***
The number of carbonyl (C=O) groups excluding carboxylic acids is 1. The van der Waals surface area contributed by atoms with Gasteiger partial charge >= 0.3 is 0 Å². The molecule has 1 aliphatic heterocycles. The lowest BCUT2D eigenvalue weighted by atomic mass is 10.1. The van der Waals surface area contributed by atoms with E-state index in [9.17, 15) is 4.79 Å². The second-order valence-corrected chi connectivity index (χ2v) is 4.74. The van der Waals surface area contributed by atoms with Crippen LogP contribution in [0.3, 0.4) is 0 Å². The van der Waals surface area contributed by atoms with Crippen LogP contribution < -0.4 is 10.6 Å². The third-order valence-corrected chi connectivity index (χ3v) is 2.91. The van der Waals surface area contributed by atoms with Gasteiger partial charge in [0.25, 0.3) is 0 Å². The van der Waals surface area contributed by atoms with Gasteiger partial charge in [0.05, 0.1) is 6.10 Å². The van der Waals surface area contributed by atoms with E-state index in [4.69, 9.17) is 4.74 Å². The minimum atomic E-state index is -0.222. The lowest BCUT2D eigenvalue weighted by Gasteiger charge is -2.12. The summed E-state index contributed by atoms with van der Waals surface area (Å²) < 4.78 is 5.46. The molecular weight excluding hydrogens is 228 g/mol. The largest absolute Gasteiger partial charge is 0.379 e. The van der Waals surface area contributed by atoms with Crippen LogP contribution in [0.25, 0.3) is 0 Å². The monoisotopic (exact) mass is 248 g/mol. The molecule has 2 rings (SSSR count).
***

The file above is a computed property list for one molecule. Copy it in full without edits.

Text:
The number of carbonyl (C=O) groups excluding carboxylic acids is 1. The van der Waals surface area contributed by atoms with Gasteiger partial charge >= 0.3 is 0 Å². The molecule has 1 aliphatic heterocycles. The lowest BCUT2D eigenvalue weighted by atomic mass is 10.1. The van der Waals surface area contributed by atoms with E-state index in [9.17, 15) is 4.79 Å². The second-order valence-corrected chi connectivity index (χ2v) is 4.74. The van der Waals surface area contributed by atoms with Crippen LogP contribution in [0.3, 0.4) is 0 Å². The van der Waals surface area contributed by atoms with Crippen LogP contribution < -0.4 is 10.6 Å². The third-order valence-corrected chi connectivity index (χ3v) is 2.91. The van der Waals surface area contributed by atoms with Gasteiger partial charge in [0.25, 0.3) is 0 Å². The van der Waals surface area contributed by atoms with Gasteiger partial charge in [0.05, 0.1) is 6.10 Å². The van der Waals surface area contributed by atoms with E-state index in [4.69, 9.17) is 4.74 Å². The minimum atomic E-state index is -0.222. The lowest BCUT2D eigenvalue weighted by Gasteiger charge is -2.12. The summed E-state index contributed by atoms with van der Waals surface area (Å²) < 4.78 is 5.46. The molecular weight excluding hydrogens is 228 g/mol. The largest absolute Gasteiger partial charge is 0.379 e. The van der Waals surface area contributed by atoms with Crippen LogP contribution in [0.25, 0.3) is 0 Å². The monoisotopic (exact) mass is 248 g/mol. The molecule has 2 rings (SSSR count).